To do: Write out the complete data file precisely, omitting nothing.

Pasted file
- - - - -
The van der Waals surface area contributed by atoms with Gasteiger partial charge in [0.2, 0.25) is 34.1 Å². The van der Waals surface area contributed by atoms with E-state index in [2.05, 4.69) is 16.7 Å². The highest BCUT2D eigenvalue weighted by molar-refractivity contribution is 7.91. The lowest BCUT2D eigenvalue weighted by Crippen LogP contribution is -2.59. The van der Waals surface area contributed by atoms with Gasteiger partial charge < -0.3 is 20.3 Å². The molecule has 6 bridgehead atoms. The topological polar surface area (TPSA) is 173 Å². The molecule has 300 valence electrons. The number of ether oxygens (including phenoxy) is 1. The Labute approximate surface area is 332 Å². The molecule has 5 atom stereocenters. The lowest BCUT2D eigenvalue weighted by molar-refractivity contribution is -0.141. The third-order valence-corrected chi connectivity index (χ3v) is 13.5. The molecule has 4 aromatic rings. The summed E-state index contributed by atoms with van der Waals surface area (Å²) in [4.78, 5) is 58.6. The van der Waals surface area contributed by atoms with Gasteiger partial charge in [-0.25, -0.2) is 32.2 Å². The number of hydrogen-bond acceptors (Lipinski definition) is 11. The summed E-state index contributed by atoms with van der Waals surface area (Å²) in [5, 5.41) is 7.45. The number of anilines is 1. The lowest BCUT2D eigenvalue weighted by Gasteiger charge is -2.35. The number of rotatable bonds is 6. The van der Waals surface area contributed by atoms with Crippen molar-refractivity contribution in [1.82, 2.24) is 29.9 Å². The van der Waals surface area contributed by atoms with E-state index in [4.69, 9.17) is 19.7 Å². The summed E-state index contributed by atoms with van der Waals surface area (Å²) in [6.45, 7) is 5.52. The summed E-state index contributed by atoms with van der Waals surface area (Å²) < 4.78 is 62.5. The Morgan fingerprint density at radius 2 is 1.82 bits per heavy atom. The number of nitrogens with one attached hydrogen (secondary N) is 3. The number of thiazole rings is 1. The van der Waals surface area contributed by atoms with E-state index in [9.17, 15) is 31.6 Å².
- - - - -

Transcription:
The van der Waals surface area contributed by atoms with Gasteiger partial charge in [0.2, 0.25) is 34.1 Å². The van der Waals surface area contributed by atoms with E-state index in [2.05, 4.69) is 16.7 Å². The highest BCUT2D eigenvalue weighted by molar-refractivity contribution is 7.91. The lowest BCUT2D eigenvalue weighted by Crippen LogP contribution is -2.59. The van der Waals surface area contributed by atoms with Gasteiger partial charge < -0.3 is 20.3 Å². The molecule has 6 bridgehead atoms. The topological polar surface area (TPSA) is 173 Å². The molecule has 300 valence electrons. The number of ether oxygens (including phenoxy) is 1. The Labute approximate surface area is 332 Å². The molecule has 5 atom stereocenters. The lowest BCUT2D eigenvalue weighted by molar-refractivity contribution is -0.141. The third-order valence-corrected chi connectivity index (χ3v) is 13.5. The molecule has 4 aromatic rings. The summed E-state index contributed by atoms with van der Waals surface area (Å²) in [4.78, 5) is 58.6. The van der Waals surface area contributed by atoms with Gasteiger partial charge in [-0.25, -0.2) is 32.2 Å². The number of hydrogen-bond acceptors (Lipinski definition) is 11. The summed E-state index contributed by atoms with van der Waals surface area (Å²) in [5, 5.41) is 7.45. The number of anilines is 1. The lowest BCUT2D eigenvalue weighted by Gasteiger charge is -2.35. The number of rotatable bonds is 6. The van der Waals surface area contributed by atoms with Crippen molar-refractivity contribution in [1.82, 2.24) is 29.9 Å². The van der Waals surface area contributed by atoms with E-state index in [4.69, 9.17) is 19.7 Å². The summed E-state index contributed by atoms with van der Waals surface area (Å²) in [6.45, 7) is 5.52. The summed E-state index contributed by atoms with van der Waals surface area (Å²) < 4.78 is 62.5. The Morgan fingerprint density at radius 2 is 1.82 bits per heavy atom. The number of nitrogens with one attached hydrogen (secondary N) is 3. The number of thiazole rings is 1. The van der Waals surface area contributed by atoms with E-state index in [9.17, 15) is 31.6 Å².